"Crane has a distinctive and eccentric voice that is consistent and riveting." --New York Times Book Review
Whether breathlessly enthusiastic, serenely calm, or really concentrating on their personal zombie issues, Crane's happy cast explore the complexities behind personal satisfaction. You Must Be This Happy to Enter exists in a world very much like our own but infused with more joy and magic. It's a place where the happy are jailed, the sincere cause confusion, and pop culture so seamlessly melds with real life that characters can walk right out of the television and come live with you.
Crane's third collection aims to convey something fresh in literature: utter sincerity. With a trademark mix of hyperreality, humor, and heartfelt emotion, You Must Be This Happy to Enter asks readers to connect with the loopy ways of her characters. Because even though they're occasionally severed from reality, they still seem to know something you don't about keeping upbeat in a strange and crumbling environment.
The opening story features a woman who can speak only in exclamations. Betty may be a zombie on a reality TV show, but she's a woman willing to work on herself. Sally is just plain old freaking happy. (You shouldn't even read that story.) Another woman gives birth to a baby who turns into Ethan Hawke, but by golly, she's not going to let that stop her from being a good parent. What happens when a town turns transparent overnight? Do people run away just because they're basically naked? (No.) What would you do if your perfect man was jailed for being happy? What would you do if you had words on your forehead? (You'd use it to your advantage, that's what!) How does a couple manage their differences over bananas? (They freak out, and then they laugh. Do you have a better idea?)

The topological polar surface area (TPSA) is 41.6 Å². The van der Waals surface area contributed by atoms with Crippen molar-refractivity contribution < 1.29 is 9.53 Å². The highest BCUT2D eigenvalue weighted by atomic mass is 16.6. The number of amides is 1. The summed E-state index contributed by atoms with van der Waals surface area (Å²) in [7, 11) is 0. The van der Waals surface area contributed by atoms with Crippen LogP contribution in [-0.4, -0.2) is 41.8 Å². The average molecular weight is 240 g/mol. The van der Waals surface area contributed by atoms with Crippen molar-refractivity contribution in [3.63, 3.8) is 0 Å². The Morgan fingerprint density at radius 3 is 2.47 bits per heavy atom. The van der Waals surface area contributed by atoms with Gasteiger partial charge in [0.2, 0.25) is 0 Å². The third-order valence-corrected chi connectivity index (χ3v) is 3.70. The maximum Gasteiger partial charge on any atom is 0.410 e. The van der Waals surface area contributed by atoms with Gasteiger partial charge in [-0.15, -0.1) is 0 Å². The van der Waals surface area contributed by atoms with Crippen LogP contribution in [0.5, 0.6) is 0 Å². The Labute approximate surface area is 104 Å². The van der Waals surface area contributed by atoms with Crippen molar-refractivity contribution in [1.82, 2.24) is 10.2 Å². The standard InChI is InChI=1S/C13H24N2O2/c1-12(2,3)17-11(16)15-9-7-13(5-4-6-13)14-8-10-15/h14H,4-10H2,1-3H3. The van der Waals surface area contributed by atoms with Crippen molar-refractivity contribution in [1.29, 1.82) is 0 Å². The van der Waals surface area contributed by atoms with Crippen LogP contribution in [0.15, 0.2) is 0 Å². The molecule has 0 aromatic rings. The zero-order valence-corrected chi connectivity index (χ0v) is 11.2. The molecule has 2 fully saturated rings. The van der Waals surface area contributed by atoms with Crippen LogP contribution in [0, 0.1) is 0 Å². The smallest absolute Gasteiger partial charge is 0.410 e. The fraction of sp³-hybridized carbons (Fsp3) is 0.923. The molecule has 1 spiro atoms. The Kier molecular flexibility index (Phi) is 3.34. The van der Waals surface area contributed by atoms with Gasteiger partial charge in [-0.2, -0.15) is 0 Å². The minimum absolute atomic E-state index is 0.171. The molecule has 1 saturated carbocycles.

About the Author
Elizabeth Crane is the author of two previous story collections, When the Messenger is Hot and All This Heavenly Glory. Her work has also been featured in numerous publications including Other Voices, Nerve, The Chicago Reader, The Believer, as well as several anthologies, including McSweeney's Future Dictionary of America, The Best Underground Fiction, The Best Show of Their Lives.
Crane is funny, even when her subject is pain . . . There's an energy and immediacy to [her] stories that make them feel as if they could have been delivered in one beautiful, raw rant over a bottle of wine. A night reading them is well spent.-- "Entertainment Weekly"